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Thursday, July 25, 2024 | Digital Edition | Crossword & Sudoku

Beautifully staged Tosca can be puzzling at times

From left, Gevorg Hakobyan (as Scarpia), Benjamin Rasheed (Spoletta) and Giselle Allen (Tosca). Photo: Keith Saunders

Opera / Tosca, Opera Australia. At Sydney Opera House until August 16. Reviewed by BILL STEPHENS.

Famously described by musicologist Joseph Kerman as a “shabby little shocker”, Giacomo Puccini’s Tosca is much more than that, although there are some moments in Edward Dick’s explicit staging when that description certainly feels rather apt.

Inspired by Victorien Sardou’s melodrama, Tosca tells the story of an opera singer of the same name, who finds herself besotted by a painter, Cavaradossi. 

However, Cavaradossi finds himself in a spot of bother when he helps a political prisoner, Angelotti, escape the clutches of villainous police chief Scarpia. 

Scarpia also has a thing for Tosca, so when Cavaradossi refuses to reveal the whereabouts of Angelotti, Scarpia has him thrown into jail, tortured and eventually killed so that he can have his way with Tosca. However, Tosca kills Scarpia and commits suicide. 

This production, shared in collaboration with Opera North, is beautiful to look at although occasionally puzzling dramatically. But best of all it offers the opportunity to hear three exceptional singers in Irish soprano Giselle Allen, as Tosca; Korean tenor Young Woo Kim, as Cavaradossi and Armenian baritone Gevorg Hakobyan, as Scarpia, all three making their first appearances with Opera Australia.

The main feature of Tom Scutt’s abstract setting is a huge gilded dome on which is painted a Renaissance fresco. Initially suspended above a raised semi-circular stage it is repositioned for the other acts. Behind the raised stage racks of votive candles are lit by an altar boy at various points. Behind these are banks of sometimes blinding spotlights.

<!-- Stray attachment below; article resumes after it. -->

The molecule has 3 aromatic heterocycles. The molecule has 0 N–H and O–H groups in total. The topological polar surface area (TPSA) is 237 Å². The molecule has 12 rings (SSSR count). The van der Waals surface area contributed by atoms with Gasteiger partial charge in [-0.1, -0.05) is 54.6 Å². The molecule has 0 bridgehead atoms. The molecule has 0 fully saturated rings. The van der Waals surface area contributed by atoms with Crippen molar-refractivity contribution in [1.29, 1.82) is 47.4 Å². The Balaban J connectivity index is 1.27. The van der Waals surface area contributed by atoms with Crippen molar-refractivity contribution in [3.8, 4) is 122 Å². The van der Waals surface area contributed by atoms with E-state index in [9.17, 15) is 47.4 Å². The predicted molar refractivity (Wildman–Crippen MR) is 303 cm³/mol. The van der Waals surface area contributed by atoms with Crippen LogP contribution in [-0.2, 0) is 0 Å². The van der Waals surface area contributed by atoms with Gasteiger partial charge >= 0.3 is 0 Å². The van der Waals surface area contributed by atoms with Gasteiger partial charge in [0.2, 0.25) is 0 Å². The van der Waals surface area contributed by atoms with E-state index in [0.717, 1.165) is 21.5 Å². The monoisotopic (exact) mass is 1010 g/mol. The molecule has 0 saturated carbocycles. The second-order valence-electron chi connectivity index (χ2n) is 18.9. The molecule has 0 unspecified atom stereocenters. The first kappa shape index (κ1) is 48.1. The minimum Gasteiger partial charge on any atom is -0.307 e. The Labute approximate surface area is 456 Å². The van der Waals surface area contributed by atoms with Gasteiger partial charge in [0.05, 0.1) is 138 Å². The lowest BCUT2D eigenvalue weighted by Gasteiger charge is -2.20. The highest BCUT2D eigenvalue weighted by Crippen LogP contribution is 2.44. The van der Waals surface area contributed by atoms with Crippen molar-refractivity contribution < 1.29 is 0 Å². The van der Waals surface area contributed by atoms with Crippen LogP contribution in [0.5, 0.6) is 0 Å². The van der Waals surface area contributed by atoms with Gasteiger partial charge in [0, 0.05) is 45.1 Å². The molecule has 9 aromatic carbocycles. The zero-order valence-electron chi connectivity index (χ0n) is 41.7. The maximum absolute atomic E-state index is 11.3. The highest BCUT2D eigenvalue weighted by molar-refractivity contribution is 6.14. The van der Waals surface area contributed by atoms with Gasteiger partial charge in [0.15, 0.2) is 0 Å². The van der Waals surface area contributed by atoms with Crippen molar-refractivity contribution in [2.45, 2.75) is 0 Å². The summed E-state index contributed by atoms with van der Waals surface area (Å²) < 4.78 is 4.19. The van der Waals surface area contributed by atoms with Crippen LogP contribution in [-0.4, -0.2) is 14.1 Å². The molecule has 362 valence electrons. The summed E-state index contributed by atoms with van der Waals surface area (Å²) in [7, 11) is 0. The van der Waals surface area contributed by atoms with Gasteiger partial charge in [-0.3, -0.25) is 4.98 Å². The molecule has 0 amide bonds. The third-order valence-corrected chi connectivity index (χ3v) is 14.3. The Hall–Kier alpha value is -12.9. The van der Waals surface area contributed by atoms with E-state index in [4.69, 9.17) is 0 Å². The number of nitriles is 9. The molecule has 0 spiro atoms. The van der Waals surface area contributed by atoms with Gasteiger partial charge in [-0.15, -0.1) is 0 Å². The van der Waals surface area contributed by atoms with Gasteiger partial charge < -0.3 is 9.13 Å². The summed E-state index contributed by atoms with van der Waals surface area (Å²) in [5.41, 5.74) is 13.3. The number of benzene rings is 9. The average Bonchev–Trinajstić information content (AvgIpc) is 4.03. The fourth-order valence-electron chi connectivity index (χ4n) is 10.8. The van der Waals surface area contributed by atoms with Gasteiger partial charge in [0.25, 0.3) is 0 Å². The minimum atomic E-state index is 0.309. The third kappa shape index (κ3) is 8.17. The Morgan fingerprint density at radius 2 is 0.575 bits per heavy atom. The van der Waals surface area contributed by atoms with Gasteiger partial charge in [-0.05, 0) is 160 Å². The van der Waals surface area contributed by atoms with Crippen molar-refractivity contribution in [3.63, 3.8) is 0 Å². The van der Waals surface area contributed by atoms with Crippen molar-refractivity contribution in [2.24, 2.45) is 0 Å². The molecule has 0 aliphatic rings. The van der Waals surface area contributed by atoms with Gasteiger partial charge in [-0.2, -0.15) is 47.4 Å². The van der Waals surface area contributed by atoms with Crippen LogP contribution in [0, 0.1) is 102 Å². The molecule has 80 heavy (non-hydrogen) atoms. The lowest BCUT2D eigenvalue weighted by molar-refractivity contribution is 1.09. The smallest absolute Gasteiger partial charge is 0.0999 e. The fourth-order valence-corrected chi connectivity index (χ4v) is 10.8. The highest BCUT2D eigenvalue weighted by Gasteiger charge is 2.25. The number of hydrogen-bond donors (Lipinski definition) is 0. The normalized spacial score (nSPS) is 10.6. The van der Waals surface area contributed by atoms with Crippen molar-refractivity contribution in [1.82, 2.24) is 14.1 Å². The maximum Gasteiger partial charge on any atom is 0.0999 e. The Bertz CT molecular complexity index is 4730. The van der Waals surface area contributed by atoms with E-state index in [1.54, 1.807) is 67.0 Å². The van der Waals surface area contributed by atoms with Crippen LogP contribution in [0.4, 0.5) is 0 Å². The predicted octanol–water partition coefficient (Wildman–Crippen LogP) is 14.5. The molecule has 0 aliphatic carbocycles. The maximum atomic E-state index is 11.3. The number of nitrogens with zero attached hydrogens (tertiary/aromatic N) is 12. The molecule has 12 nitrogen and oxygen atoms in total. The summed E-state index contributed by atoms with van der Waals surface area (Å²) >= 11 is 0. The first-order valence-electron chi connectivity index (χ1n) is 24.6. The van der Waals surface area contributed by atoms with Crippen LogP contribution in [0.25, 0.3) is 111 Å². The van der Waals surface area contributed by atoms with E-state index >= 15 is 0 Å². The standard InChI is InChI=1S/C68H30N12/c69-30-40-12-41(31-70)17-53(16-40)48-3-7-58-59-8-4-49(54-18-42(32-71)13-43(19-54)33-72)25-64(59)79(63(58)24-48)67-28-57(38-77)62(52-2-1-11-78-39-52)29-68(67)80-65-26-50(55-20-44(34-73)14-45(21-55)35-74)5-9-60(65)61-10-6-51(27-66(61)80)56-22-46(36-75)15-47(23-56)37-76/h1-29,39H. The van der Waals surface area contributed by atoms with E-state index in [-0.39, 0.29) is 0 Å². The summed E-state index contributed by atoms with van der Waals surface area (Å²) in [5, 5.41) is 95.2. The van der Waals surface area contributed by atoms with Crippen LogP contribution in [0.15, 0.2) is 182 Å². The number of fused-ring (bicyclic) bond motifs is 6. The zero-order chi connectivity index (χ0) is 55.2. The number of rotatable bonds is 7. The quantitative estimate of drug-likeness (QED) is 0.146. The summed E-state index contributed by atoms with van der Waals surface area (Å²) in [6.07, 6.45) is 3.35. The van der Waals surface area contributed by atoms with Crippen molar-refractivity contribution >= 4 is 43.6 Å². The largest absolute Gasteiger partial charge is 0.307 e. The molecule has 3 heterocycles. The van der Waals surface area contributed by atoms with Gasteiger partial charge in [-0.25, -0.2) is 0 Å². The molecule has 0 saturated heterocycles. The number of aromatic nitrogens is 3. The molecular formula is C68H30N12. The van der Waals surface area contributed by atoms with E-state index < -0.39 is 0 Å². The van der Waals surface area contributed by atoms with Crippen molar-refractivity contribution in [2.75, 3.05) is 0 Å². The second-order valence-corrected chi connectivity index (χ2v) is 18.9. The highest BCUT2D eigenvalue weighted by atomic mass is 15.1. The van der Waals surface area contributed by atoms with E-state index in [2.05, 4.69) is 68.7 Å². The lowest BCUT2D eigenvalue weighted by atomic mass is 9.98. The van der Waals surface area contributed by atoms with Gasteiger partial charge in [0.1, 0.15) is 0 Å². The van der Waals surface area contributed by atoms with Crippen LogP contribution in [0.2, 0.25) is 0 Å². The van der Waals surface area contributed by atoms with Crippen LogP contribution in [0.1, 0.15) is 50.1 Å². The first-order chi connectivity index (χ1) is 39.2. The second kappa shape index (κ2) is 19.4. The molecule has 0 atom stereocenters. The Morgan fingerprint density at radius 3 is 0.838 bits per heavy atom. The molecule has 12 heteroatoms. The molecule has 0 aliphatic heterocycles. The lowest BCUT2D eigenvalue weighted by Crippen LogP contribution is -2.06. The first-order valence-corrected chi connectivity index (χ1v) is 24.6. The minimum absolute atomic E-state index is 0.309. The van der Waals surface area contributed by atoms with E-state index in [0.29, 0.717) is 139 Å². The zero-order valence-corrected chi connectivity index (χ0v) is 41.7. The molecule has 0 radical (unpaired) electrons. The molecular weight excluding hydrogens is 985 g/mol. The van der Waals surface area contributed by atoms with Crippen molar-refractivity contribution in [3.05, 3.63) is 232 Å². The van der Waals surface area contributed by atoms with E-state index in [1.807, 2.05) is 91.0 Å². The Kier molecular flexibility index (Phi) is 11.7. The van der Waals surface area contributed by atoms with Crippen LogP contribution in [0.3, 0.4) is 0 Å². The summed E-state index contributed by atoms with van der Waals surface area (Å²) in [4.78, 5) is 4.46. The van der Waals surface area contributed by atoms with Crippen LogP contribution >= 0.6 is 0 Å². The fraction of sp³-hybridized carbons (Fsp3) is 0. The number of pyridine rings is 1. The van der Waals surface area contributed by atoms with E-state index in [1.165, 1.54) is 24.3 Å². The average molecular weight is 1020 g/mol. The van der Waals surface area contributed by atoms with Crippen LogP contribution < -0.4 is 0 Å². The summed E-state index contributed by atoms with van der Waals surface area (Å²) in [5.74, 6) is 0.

For the opening scene, set in a church, this works beautifully, with Cavaradossi painting a missing section of the dome featuring the eyes of Mary Magdalene. But in the second act with that section in place and the dome repositioned, given the political references scattered throughout the opera, it’s difficult not to be distracted by wondering about the significance of having Scarpia’s bedroom set in the middle of a church. 

Also, although Fotini Dimou’s costumes appear to suggest the fashions of the ’40s, why does Scarpia listen to opera on his laptop while waiting for Tosca to arrive, and his henchmen communicate on mobile phones? 

Ambiguities apart, there is much to admire in this production. At the top of the list, Giselle Allen’s remarkable Tosca. No shrinking violet, this lady. Her stunning vocal attack and powerful voice were immediately arresting. Every inch the diva in the first act, flirtatious and manipulative, she exhibits hints of steel as she insists that Cavaradossi change the colour of Mary Magdalene’s eyes in his painting. 

Then in the second act in survival mode, she’s remarkably athletic when resisting Scarpia’s lascivious advances, toppling over furniture, crashing to the floor, even commencing her vissi d’arte lying exhausted on the floor; finally in the last act actually falling to her death, to deprive her captors of the satisfaction of killing her. Hers is a memorable tour de force performance. 

Supporting this performance, Young Woo Kim as Cavaradossi, blessed with a striking steely tenor and confident stage presence, immediately commands attention; while Gevorg Hakobyan seems born to play the evil Scarpia, revelling in flaunting his power over his unfortunate victims.

Surrounding this formidable trio, Benjamin Rasheed and Luke Gabbedy offered chilling characterisations as Scarpia’s creepy henchmen, Spoletta and Sciarrone, while David Parkin made the most of his opportunities as the doomed Angelotti and Andrew Moran delighted with his cameo performance as the grumpy Sacristan.

Responding to Johannes Fritzsch’s masterful baton, the Opera Australia Orchestra thrilled with its rendition of Puccini’s dramatic score, particularly in the first act when it was joined by the Opera Australia Chorus and Children’s Chorus.

For anyone open to a challenging new approach to a favourite opera, Edward Dick’s imaginative staging should not be missed.

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